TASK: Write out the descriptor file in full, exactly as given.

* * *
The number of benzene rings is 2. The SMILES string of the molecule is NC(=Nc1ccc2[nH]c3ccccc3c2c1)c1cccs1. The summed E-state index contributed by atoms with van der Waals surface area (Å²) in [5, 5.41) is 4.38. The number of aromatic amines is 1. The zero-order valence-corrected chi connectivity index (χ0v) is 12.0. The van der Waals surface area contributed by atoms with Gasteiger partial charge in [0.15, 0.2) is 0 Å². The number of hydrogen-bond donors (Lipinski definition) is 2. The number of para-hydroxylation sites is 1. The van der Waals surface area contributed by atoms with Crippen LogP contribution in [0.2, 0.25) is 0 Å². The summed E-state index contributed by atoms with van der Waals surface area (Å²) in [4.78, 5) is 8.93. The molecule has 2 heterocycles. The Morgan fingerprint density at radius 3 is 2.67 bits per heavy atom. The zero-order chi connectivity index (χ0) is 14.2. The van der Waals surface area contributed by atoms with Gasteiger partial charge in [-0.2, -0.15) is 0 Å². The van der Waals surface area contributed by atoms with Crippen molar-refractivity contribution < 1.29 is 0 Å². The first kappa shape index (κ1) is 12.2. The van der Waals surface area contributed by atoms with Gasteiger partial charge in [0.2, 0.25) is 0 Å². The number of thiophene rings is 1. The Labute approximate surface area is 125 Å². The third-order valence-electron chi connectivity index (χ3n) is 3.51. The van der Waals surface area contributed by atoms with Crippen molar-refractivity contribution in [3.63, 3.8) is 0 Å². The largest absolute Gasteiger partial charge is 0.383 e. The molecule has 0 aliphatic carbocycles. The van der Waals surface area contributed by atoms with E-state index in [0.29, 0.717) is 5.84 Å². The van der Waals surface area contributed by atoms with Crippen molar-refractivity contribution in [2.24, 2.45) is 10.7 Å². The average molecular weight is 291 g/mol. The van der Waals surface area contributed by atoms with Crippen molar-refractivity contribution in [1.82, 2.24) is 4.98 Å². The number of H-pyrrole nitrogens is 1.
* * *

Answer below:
The number of benzene rings is 2. The SMILES string of the molecule is NC(=Nc1ccc2[nH]c3ccccc3c2c1)c1cccs1. The summed E-state index contributed by atoms with van der Waals surface area (Å²) in [5, 5.41) is 4.38. The number of aromatic amines is 1. The zero-order valence-corrected chi connectivity index (χ0v) is 12.0. The van der Waals surface area contributed by atoms with Gasteiger partial charge in [0.15, 0.2) is 0 Å². The number of hydrogen-bond donors (Lipinski definition) is 2. The number of para-hydroxylation sites is 1. The van der Waals surface area contributed by atoms with Crippen LogP contribution in [0.2, 0.25) is 0 Å². The summed E-state index contributed by atoms with van der Waals surface area (Å²) in [4.78, 5) is 8.93. The molecule has 2 heterocycles. The Morgan fingerprint density at radius 3 is 2.67 bits per heavy atom. The zero-order chi connectivity index (χ0) is 14.2. The van der Waals surface area contributed by atoms with Gasteiger partial charge in [-0.2, -0.15) is 0 Å². The van der Waals surface area contributed by atoms with Crippen molar-refractivity contribution < 1.29 is 0 Å². The first kappa shape index (κ1) is 12.2. The van der Waals surface area contributed by atoms with Gasteiger partial charge in [0.2, 0.25) is 0 Å². The number of thiophene rings is 1. The Labute approximate surface area is 125 Å². The third-order valence-electron chi connectivity index (χ3n) is 3.51. The van der Waals surface area contributed by atoms with Crippen molar-refractivity contribution in [3.63, 3.8) is 0 Å². The largest absolute Gasteiger partial charge is 0.383 e. The molecule has 0 aliphatic carbocycles. The van der Waals surface area contributed by atoms with E-state index in [0.29, 0.717) is 5.84 Å². The van der Waals surface area contributed by atoms with Crippen molar-refractivity contribution in [2.24, 2.45) is 10.7 Å². The average molecular weight is 291 g/mol. The van der Waals surface area contributed by atoms with Crippen molar-refractivity contribution in [1.82, 2.24) is 4.98 Å². The number of H-pyrrole nitrogens is 1.